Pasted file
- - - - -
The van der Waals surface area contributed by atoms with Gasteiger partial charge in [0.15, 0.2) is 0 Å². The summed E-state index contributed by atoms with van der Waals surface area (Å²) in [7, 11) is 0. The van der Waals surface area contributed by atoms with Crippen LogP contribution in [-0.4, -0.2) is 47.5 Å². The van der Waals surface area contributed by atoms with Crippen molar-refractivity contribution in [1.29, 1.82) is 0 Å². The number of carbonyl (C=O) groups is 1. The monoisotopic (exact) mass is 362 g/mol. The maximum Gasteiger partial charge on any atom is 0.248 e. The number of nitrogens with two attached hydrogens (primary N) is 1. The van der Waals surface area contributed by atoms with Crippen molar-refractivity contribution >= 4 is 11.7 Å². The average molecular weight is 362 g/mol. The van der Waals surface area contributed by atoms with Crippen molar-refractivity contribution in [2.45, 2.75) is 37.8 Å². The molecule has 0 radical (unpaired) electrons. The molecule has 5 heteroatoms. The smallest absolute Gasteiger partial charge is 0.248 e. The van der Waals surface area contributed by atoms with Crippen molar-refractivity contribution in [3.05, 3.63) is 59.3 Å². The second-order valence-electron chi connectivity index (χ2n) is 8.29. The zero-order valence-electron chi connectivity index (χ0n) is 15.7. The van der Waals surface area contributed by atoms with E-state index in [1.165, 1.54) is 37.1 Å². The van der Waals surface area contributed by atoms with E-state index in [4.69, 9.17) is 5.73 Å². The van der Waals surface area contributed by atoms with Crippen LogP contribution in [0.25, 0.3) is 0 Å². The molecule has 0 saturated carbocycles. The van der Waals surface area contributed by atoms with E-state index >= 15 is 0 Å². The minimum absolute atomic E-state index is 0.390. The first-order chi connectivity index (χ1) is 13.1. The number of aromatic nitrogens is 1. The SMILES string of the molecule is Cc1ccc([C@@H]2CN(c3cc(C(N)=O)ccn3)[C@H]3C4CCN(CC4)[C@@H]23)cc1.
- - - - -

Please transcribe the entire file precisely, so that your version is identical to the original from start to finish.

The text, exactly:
The van der Waals surface area contributed by atoms with Gasteiger partial charge in [0.15, 0.2) is 0 Å². The summed E-state index contributed by atoms with van der Waals surface area (Å²) in [7, 11) is 0. The van der Waals surface area contributed by atoms with Crippen LogP contribution in [-0.4, -0.2) is 47.5 Å². The van der Waals surface area contributed by atoms with Crippen molar-refractivity contribution in [1.29, 1.82) is 0 Å². The number of carbonyl (C=O) groups is 1. The monoisotopic (exact) mass is 362 g/mol. The maximum Gasteiger partial charge on any atom is 0.248 e. The number of nitrogens with two attached hydrogens (primary N) is 1. The van der Waals surface area contributed by atoms with Crippen molar-refractivity contribution >= 4 is 11.7 Å². The average molecular weight is 362 g/mol. The van der Waals surface area contributed by atoms with Crippen molar-refractivity contribution in [2.45, 2.75) is 37.8 Å². The molecule has 0 radical (unpaired) electrons. The molecule has 5 heteroatoms. The smallest absolute Gasteiger partial charge is 0.248 e. The van der Waals surface area contributed by atoms with Crippen molar-refractivity contribution in [3.05, 3.63) is 59.3 Å². The second-order valence-electron chi connectivity index (χ2n) is 8.29. The zero-order valence-electron chi connectivity index (χ0n) is 15.7. The van der Waals surface area contributed by atoms with E-state index in [1.165, 1.54) is 37.1 Å². The van der Waals surface area contributed by atoms with E-state index in [4.69, 9.17) is 5.73 Å². The van der Waals surface area contributed by atoms with Crippen LogP contribution in [0.25, 0.3) is 0 Å². The molecule has 0 saturated carbocycles. The van der Waals surface area contributed by atoms with E-state index >= 15 is 0 Å². The minimum absolute atomic E-state index is 0.390. The first-order chi connectivity index (χ1) is 13.1. The number of aromatic nitrogens is 1. The SMILES string of the molecule is Cc1ccc([C@@H]2CN(c3cc(C(N)=O)ccn3)[C@H]3C4CCN(CC4)[C@@H]23)cc1.